Another of the weekend's most impressive displays was a new one on me - two Falcon 20 Aircraft from FR Aviation. Often seen at Waddington in the ACMI days, I've never seen a display by the type before, and the excellently flown pairs routine at this years airshow was a pleasant break from the norm.
The warbird contingent at 'Waddo' is normally reserved for the BBMF, but displays from the newly restored Vacher Hurricane I and a two-seat Spitfire provided some competition - the inclusion of topside passes along the crowdline from these two perhaps something the BBMF could learn from.
Somewhat more noteworthy was the appearance of B-17G 'Sally B' - back on the scene for the remainder of the season thanks to a donation from Sir Richard Branson, which meant they could afford the insurance bills after the change in EU policy had left her grounded for the first half of the season. Hats off to Mr. Branson - lets hope a more permenant solution can be found in the near future to ensure she stays active on these shores.
Catering for all tastes is a vital ingredient of a family show like this, and in a bid to do so there were several civilian display acts in the flying this year - the Utterly Butterly wing walkers were present, and Su-26 displays from the Red Bull Matadors and the Honda Dream Team wowed the crowds. I'm not usually one for these type of civvy displays, but I was won over. Both routines were fantastically flown and thoroughly captivating; Will Curtis even managing to plug his sponsors and commentate on his own display despite pulling silly amounts of G-Force. That said, at times the flying display was crying out for a fast jet to liven up the proceedings, but on the whole a good mix of aircraft kept the crowds entertained for the full seven hours.
As you'd expect from an 'International Airshow', foreign participants made up a fair share of the flying display, with a French Alpha Jet, Belgian Fouga Magister and F-16, Swiss PC-7 Team, and a rare UK appearance by the Polish Air Force Academy Display Team - Team Orlik. "A cure from insomnia" was one of the wisecracks doing the rounds during their display, but that's quite a harsh reflection on their display - as far as turboprop teams go, they were fairly impressive, and their 7-ship formation landing was something quite special!
There's only one team for the British public though, and the Red Arrows display was met with the usual enthusiasm from the crowd, and rightly so. Despite a small incident on the Saturday, which saw one of the aircraft break from the formation as they were running in for their opening pass, The Reds were in superb form once again; they're looking really sharp for 2005.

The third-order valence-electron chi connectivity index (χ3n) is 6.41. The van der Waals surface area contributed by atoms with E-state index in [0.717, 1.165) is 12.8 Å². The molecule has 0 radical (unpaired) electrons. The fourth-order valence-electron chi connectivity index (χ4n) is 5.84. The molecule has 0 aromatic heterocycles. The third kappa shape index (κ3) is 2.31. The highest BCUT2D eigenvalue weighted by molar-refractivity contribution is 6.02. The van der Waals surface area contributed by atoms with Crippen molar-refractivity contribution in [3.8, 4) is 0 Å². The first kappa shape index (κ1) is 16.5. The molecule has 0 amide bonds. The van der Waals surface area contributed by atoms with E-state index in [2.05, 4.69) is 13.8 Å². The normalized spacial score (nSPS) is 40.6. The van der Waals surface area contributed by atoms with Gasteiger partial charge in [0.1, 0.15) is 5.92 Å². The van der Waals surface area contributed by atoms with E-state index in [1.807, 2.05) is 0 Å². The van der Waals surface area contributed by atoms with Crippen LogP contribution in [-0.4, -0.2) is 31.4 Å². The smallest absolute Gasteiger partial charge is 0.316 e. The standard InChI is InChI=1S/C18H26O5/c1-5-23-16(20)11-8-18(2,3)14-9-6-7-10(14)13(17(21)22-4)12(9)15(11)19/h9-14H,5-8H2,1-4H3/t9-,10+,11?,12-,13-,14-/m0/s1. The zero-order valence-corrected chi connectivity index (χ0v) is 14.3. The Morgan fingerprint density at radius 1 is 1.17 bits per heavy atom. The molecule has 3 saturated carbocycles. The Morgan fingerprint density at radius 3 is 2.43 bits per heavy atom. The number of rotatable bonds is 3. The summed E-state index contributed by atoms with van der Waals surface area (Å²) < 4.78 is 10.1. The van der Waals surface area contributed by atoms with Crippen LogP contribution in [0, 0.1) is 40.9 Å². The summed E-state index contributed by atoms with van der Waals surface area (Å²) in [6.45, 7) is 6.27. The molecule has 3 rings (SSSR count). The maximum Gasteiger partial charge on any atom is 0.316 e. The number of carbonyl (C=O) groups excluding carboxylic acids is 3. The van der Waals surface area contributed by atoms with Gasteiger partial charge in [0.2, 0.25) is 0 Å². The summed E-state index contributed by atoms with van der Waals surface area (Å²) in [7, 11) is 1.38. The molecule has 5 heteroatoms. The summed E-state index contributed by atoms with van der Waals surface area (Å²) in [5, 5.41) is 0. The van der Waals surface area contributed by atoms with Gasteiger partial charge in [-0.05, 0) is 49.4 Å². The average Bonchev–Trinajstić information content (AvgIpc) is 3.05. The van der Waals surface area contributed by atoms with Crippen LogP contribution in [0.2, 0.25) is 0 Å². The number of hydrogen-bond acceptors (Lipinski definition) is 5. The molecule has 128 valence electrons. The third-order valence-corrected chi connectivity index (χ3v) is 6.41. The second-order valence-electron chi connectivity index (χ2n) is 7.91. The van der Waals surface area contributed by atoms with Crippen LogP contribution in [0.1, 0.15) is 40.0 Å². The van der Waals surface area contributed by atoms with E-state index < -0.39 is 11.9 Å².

Easily the star of the flying display though came from the Hungarian Air Force - when news broke of a crash during a display practise in the spring, many thought we might not see a Hungarian MiG-29 display for the remainder of the season, but we were all pleasantly surprised when the MiG appeared on the official website. We were even more suprised when the single aircraft they sent was a two-seat MiG-29UB! Cobras, tail slides and copious amounts of afterburner were the order of the day, and the MiG easily stole the show, despite the best efforts of the F-16 and Typhoon pilots.
Both show days were hit with minor incidents, however. In addition to the small problem the Reds encountered, the F-16 pilot had to abort his display on the Saturday, and the GR.4 was also forced to abort on the Sunday, which regrettably left some unavoidable gaps in the flying display.
These incidents aside though, the show days ran smoothly. The co-operative weather no doubt helped to boost the massive crowds on both days, which should hopefully see some handsome donations made to the RAFBF and other local charities as a result.
2005 marked a return to form for Waddington Airshow - some true stars were to be found in the static parks and in the flying displays, and one hopes the organisers can build on this performance to secure the show long into the future. The only major gripe is a common one after Airshows at Waddington, and that is the static park layout. It's all very well inviting rare items for the enthusiasts, but when the barriers are so close you can almost touch the aircraft, and with a backdrop of the funfair making good photography nigh on impossible, you do find yourself wondering why they went to all the trouble of securing these items in the first place. With some more thought put into the layout of the static, specifically the juicy items, the show would do itself a massive favour.